When you’re looking at investment properties to rent out, you’ll probably be tempted by gorgeous rental buildings with a plethora of amenities, great location, and good views. But at the end of the day, the actual buildings or houses you buy don’t matter so much as what you're getting out of them. What you need to be calculating—beyond desirability—is the potential cash flow of each property. It isn’t an easy number to come by, especially when you’re dealing in speculative estimates, but it’s a vital one to know before you make a purchasing decision.
If you’re just breaking even on a property, it’s not worth purchasing. In fact, it’s a completely bad investment, because you’ll end up paying for repairs, maintenance, and other unexpected expenses—and then your income plan turns into another bill. If you’re making a small surplus each month, you’re still not in the green, given the taxes and costs of property management.
So how do you calculate your potential income on a property you’re considering? How do you make sure you’ll have the cash flow to ensure this is a positive investment? We’ve got the answers and the tools you need.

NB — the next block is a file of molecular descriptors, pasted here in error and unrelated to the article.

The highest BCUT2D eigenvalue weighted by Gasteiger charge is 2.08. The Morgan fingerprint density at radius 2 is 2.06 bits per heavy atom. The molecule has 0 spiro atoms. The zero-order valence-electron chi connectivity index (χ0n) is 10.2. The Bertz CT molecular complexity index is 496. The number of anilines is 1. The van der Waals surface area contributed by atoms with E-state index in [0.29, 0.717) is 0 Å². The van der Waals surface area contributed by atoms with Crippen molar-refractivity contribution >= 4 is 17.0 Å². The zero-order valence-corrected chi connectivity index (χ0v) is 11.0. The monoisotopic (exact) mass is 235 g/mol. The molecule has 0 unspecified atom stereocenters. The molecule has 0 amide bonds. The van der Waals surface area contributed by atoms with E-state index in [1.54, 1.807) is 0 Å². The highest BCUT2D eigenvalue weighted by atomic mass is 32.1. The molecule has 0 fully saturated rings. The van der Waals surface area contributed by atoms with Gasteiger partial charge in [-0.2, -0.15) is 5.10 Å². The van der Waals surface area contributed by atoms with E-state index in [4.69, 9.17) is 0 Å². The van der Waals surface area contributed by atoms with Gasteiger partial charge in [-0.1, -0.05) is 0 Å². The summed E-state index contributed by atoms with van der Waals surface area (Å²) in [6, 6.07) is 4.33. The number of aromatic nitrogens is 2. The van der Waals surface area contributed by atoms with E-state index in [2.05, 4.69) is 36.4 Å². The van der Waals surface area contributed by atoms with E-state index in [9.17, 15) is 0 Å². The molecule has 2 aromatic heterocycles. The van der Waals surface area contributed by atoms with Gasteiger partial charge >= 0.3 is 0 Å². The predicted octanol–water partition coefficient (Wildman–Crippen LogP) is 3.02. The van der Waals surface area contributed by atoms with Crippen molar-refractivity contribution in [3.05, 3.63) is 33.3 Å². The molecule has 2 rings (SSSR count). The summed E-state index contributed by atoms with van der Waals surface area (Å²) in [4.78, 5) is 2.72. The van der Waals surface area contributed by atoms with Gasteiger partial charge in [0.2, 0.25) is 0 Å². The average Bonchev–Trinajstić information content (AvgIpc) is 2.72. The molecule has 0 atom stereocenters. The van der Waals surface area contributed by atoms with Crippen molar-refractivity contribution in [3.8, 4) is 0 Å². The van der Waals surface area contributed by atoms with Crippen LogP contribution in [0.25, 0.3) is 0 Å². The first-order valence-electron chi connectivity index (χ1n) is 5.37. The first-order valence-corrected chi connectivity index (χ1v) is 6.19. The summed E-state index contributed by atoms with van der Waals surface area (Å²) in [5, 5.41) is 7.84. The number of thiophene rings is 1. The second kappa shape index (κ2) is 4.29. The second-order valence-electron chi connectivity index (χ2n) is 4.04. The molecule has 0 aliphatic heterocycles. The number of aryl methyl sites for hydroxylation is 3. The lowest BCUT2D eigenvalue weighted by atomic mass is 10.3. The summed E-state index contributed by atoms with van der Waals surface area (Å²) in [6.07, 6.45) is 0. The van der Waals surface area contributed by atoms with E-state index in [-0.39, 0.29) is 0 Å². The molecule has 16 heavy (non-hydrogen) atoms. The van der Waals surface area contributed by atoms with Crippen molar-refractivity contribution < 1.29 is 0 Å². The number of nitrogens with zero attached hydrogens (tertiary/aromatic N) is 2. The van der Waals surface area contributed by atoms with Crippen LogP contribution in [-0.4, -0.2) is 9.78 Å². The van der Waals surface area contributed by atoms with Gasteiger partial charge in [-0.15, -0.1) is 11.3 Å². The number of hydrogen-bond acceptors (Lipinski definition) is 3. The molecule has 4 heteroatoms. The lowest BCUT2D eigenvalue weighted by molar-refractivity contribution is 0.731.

Calculating Cashflow for Potential Rental Property Purchases
By far, the easiest way to ensure a property is a good investment is using a cash flow calculator like the one offered in Rental Investor's software. Software like this allows you to take all of the many facets of income into account and make an informed decision before you sign on the dotted line and become the (hopefully) proud owner of a property.
Calculating rental cash flow involves looking at all of the different streams of income and expenses involved in a property. On a basic level, these are:
- Rental income
- Operating expenses (taxes, maintenance, insurance, etc.)
- Capital expense payments (roof, heating and A/C systems, etc.)
- Mortgage payments
- Income tax payments
- Paying equity partner, owner, etc.
You’ll notice here that there are a lot more opportunities for cash to come out of your flow than into it. Your potential rental income needs to be significantly above all of the other expenses you’ll have. Net Operating Income (NOI) is the number you’re looking for: it’s the formula that calculates your cash flow by subtracting expenses from your income.
It’s vital that you remain conservative in your cash flow estimates, overestimating expenses and underestimating income. For instance, you could run into a scenario where you’re dealing with a vacancy for a few months out of the year or have extensive damage to repair after a rash of irresponsible renters. If you don’t take these expenses into account, you’ll end up with a liability on your hands instead of an investment.
When you’re choosing a property for a potential investment, cash flow is the bottom line: it’s the most critical factor to consider. Rental Investment software helps you make the right decision, track expenses, and ensure your properties are continuing to offer a positive cash flow. Try your free trial today.